UK charity launches campaign against healthcare inequalities for hugely neglected conditions

UK charity The Ehlers-Danlos Support UK today launched a hard-hitting campaign calling on government to provide much-needed NHS services for people with Ehlers-Danlos syndromes and related conditions called hypermobility spectrum disorders.  

The #EnoughlsEnough campaign highlights the desperate situation for people in the UK affected by the most common types of these connective tissue disorders. A specialist NHS service for rarer types of Ehlers-Danlos syndromes (EDS) is not available to people with the most common type and GPs and hospital doctors have nowhere to refer their patients to.  

This has led to inequalities in access to healthcare for those affected and is causing anxiety, distress, and unnecessary pain and suffering for those waiting for diagnosis, those on inappropriate treatment pathways, and their families. 

Historically, those showing signs of hypermobile Ehlers-Danlos syndrome (hEDS) or hypermobility spectrum disorders (HSD) have been referred to rheumatology departments. In 2021, rheumatology departments in England and Wales were directed to stop seeing these patients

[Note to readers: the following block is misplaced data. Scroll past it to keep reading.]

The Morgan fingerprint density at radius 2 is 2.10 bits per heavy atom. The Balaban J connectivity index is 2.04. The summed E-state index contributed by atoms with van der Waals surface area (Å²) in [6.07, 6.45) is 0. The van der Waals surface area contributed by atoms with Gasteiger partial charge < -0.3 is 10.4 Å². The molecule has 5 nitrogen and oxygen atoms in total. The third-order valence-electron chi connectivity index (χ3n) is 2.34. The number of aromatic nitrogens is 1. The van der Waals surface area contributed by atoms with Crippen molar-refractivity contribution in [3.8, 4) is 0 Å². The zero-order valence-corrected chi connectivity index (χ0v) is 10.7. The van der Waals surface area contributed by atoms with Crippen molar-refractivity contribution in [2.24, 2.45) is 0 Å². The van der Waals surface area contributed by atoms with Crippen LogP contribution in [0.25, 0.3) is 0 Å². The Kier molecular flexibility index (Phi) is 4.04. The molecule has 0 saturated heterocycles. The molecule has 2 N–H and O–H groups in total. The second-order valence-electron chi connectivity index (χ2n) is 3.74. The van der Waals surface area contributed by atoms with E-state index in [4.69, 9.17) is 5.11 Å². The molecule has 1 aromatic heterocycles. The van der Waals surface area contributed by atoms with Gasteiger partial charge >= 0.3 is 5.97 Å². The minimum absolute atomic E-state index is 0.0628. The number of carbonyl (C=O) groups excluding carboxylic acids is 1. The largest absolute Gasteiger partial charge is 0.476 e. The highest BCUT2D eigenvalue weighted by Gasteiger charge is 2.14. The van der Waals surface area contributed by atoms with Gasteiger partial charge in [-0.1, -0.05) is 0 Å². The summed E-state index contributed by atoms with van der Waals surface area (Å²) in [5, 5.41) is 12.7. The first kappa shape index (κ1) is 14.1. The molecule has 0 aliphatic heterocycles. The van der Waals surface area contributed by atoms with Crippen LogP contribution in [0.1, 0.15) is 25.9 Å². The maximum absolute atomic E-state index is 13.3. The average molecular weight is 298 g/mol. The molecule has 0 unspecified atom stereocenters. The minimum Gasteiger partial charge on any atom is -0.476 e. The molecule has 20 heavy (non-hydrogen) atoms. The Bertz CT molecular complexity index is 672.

In favour of their diagnosis and management in primary care. Primary and community care is not currently equipped for this role.  

Kay Julier, The Ehlers-Danlos Support UK’s Managing Director said “For years, we have been working behind the scenes, trying to help improve the situation but no-one is listening. We really feel enough is enough! It’s time to make a big noise about the inequalities faced every day by people with hEDS and HSD”.  

Dr Hanadi KazKaz, Consultant Rheumatologist, University College London Hospitals said “The lack of specialised services for patients with hEDS often results in delayed diagnoses, inadequate treatment options, and a lack of understanding among healthcare providers. This can lead to prolonged suffering, decreased quality of life, and unnecessary disability.”  

D.r V. Saravanan, Joint Clinical Lead for Rheumatology, Queen Elizabeth Hospital Gateshead said “This campaign is necessary not only to improve the health outcomes for patients, but in equal measure to reduce unnecessary health and social costs borne by the patients and the NHS. With limited access to planned care, this patient group is unable to study, train and work and often needs unpaid carers. Most of their healthcare visits are unplanned, often via emergency departments.”  

The #EnoughlsEnough campaign calls on the governments in England, Scotland, Wales and Northern Ireland to fund or commission suitable NHS services for those with hEDS and HSD. It also calls on the governments in Wales and Northern Ireland to commission suitable NHS services for those with rare types of EDS.  

People can support the #EnoughlsEnough campaign by signing the petition in their country and using the charity’s online application to email their local MP. People with the conditions can create a social media graphic to create awareness around the campaign. 


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